Michael Rectenwald, a professor at NYU, has outraged many of his colleagues by inviting Milo Yiannopoulos—the ultra-offensive ”conservative provocateur” and author of the alt-right bestseller Dangerous—to speak at his class on Wednesday about “the politics of Halloween.”

    Publishers Weekly has published its list of the best books of 2018.


  • October 26, 2018

    Tony Hoagland. Photo: Dorothy Alexander.

    The poet Tony Hoagland died Tuesday from cancer at the age of sixty-four. Hoagland was the author of many poetry collections, including 2003’s What Narcissism Means to Me, a finalist for a National Book Critics Circle Award. He received a fellowship from the National Endowment for the Arts and won the Poetry Foundation’s Mark Twain Award, among other honors. Critic Dwight Garner said of the poet, “At his frequent best . . . Hoagland is demonically in touch with the American demotic.”  The Poetry Foundation has twelve of Hoagland’s poems online, including “Bible Study,” which ends with the line: “And God said, Survive. And carry my perfume among the perishing.”    

    The Washington Post is beefing up their technology coverage, adding twelve new editors, reporters, and videographers

    Rebecca Solnit, Ling Ma, Derrick Barnes, and Gordon C. James won this year’s Kirkus Prizes.

    At the New Yorker, Hermione Hoby profiles Shelley Jackson, the experimental writer whose new novel, Riddance Or: The Sybil Joines Vocational School for Ghost Speakers & Hearing-Mouth Children, was published last week. Hoby calls Jackson an “advocate for the monstrous,” noting the collection of oddities in her apartment, including a taxidermied two-headed chick, a ventriloquist’s dummy, and an “ear trumpet” from the 1800s. Jackson explained: “I like things that give me the creeps. That’s really where I start writing anything—when I have a reaction that is uneasy, squeamish in some way.”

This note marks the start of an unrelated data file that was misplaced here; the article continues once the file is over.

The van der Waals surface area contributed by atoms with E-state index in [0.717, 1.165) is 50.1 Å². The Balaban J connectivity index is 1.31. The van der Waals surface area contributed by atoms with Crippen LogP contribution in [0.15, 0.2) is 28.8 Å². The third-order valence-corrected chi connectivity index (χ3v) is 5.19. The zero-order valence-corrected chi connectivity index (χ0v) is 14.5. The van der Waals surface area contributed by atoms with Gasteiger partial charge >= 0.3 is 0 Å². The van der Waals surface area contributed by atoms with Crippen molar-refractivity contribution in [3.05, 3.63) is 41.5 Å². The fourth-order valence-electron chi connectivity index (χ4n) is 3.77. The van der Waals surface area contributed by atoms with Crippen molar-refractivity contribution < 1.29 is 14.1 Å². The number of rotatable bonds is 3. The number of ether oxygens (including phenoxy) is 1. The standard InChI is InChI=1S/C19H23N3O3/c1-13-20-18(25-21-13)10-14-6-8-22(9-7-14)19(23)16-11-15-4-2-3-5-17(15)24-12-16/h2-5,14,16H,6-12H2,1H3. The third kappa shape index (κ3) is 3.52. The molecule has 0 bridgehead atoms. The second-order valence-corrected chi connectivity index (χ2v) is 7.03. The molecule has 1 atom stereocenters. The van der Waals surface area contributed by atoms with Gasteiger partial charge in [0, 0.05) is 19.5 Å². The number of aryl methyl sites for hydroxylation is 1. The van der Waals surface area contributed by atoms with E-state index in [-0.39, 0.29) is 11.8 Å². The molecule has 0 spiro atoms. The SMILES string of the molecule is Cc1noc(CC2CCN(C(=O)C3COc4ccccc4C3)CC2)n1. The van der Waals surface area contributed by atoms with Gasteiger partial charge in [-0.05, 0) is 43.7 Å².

Tonight at the New York Univeristy bookstore, author and professor Susan Shapiro will host a panel on publishing with writers, editors, and agents.

  • October 25, 2018

    Bret Easton Ellis is publishing his first nonfiction book, White, in May 2019. Ellis told the TLS that the work is “a lament from a disillusioned Gen X-er,” and that he’s turned away from fiction because, “No one really talks about novels anymore.”

    Brett Easton Ellis

    President Trump is inspiring a new wave of books about impeachment. Elizabeth Holtzman, who served on the House Judiciary Committee and worked on the Nixon impeachment in 1974, is publishing The Case for Impeaching Trump this November.  

    The PBS show The Great American Read has named To Kill A Mockingbird as the country’s favorite book. The network polled more than four million people on a list of one hundred titles. The novel will also be adapted for a Broadway show opening at the Shubert theater in December.    

    At The Believer, Jim Knipfel details the latest project of the avant-garde pop group The Residents: a novel, Brickeaters.

    Tonight at the Albertine bookstore in New York City, Caroline Webber will discuss her new book, Proust’s Duchess, with Edmund White. Webber’s book is a biography of the three high-society women who served as models for the Duchesse de Guermantes in In Search of Lost Time.

  • October 24, 2018

    The New York Times’s publisher, A.G. Sulzberger, told a CNN conference in New York that the mission of the paper hasn’t changed in the Trump era: “We seek the truth, we hold power to account and we help people to understand the world. And we’re just doing that with a different story right now.” As Erik Wemple points out, that’s not good enough for many readers, who, as a recent article by Jay Rosen in PressThink notes, have more power over the publication than ever before, and are using that pressure to urge the Times to forcefully call out Trump’s lies.   

    At the Paris Review Daily, John Wray talks about his new novel, Godsend, with Valeria Luiselli.